There's a bit of drama in Bury St Edmunds this week. It's all centred on the historic Corn Exchange, a public building used, till now for the odd gig or antique show. Now that our brand new public venue is open it's time to dispose of the Corn Exchange.
There are two bids. One is from a social enterprise called Abbeycroft who want to turn the Corn Exchange into a town-centre play-centre for children and have lots of indepdendent outlets selling stuff. The other is from Wetherspoons who want to turn it into a huge boozer selling pints for one-fifty and all-day breakfasts for a quid.
Amazingly, Abbeycroft is still in the game. It's down to these two and, as I speak, the public debate is going on down there now - the consultation closes today. Wetherspoons have sent in an extravagent bid that promises to restore the Exchange to its former glory. How glorious we'll find their all-day-breakfasts splattered all over our pavements on a Sunday morning I don't know, but they are offering silly money to a council that hasn't got any.
Abbeycroft meanwhile have a secret weapon. Or rather two. One is that they are a spin-out from the Council. They run all our leisure services and enjoy high respect in the area. Even I, a former health-club member, use their spotless facilities and find them to be everything they weren't when part of the council.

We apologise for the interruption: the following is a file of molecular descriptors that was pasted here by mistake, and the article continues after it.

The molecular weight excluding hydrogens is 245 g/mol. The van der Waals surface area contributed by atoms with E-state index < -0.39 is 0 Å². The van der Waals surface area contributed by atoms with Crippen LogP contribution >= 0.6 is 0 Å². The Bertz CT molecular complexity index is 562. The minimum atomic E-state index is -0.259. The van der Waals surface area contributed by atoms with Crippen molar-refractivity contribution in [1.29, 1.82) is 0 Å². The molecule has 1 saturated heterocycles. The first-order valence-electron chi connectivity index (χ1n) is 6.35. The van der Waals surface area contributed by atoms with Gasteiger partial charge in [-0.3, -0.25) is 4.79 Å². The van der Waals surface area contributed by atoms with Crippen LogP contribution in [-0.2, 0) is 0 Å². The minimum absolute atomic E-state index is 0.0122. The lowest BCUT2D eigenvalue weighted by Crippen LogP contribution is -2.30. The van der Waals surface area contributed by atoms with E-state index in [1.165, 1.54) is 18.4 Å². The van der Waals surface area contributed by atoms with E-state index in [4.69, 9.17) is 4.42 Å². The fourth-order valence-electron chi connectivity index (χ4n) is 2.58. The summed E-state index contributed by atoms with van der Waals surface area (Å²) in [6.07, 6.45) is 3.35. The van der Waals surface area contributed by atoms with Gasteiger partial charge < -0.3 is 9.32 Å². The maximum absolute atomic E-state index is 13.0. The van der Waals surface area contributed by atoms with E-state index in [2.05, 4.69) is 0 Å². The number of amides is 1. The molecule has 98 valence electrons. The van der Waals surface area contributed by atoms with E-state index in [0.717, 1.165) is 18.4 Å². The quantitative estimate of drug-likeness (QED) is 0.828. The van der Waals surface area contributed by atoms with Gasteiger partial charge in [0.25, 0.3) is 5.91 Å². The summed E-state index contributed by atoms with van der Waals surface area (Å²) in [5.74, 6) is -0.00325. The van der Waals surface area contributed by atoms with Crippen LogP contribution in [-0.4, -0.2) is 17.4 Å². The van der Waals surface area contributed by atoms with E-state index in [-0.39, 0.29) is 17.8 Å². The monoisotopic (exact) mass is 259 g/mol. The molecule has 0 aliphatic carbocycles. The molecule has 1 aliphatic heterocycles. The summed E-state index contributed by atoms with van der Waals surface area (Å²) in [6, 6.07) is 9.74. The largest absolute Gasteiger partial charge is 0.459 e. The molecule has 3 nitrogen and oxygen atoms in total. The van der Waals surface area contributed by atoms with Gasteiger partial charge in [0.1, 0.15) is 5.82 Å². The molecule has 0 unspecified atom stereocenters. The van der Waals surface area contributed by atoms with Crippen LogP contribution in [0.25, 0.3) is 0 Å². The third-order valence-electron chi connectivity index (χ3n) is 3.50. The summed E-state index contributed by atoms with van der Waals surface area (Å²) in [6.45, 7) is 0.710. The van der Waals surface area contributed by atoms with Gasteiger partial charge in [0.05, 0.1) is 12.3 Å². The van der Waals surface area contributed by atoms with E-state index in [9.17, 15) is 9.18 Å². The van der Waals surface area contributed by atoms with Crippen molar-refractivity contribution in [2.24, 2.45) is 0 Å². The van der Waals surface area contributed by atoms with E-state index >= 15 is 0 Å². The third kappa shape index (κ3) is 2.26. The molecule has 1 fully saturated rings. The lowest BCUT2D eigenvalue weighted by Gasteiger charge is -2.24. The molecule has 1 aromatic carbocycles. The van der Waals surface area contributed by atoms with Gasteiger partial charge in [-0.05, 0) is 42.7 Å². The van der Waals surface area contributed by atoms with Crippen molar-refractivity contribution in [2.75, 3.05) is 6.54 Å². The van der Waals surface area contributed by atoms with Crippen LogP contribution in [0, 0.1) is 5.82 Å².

The other secret weapon is Norman Tebbit. Yes, the old bastard now lives in Bury and is a totemic figure for the massed-elderly in Bury who love the place how it used to be. Who opposed our new shopping centre (and, yes, it is shite) and who stop every single nightclub application. This cadre of Tory-voting stick-wavers is jab-jabbing away at local councillors. They point to Wetherspoons killing the cafe-culture of the town (true). The threat to other businesses in the town (also true). They get Norman to go apeshit in the local paper about the town becoming the place in West Suffolk to get off your tits for under a tenner (at the moment the yobs stay in Brandon, Thetford and Mildenhall because Bury so dear).
And you know what? I feel grateful Norman and the gang. On this one, they are right. I don't want Bury's traders to be fucked-over by Wetherspoons. I don't want the town to be like Newcastle on a Friday night with fighting and cops everywhere. And I certainly don't want slip in sick when I pick up my Sunday paper. Bury is a nice place - let's keep it so.
In addition, I like the Abbeycroft idea. It's different. It's about people. Let's give it a try.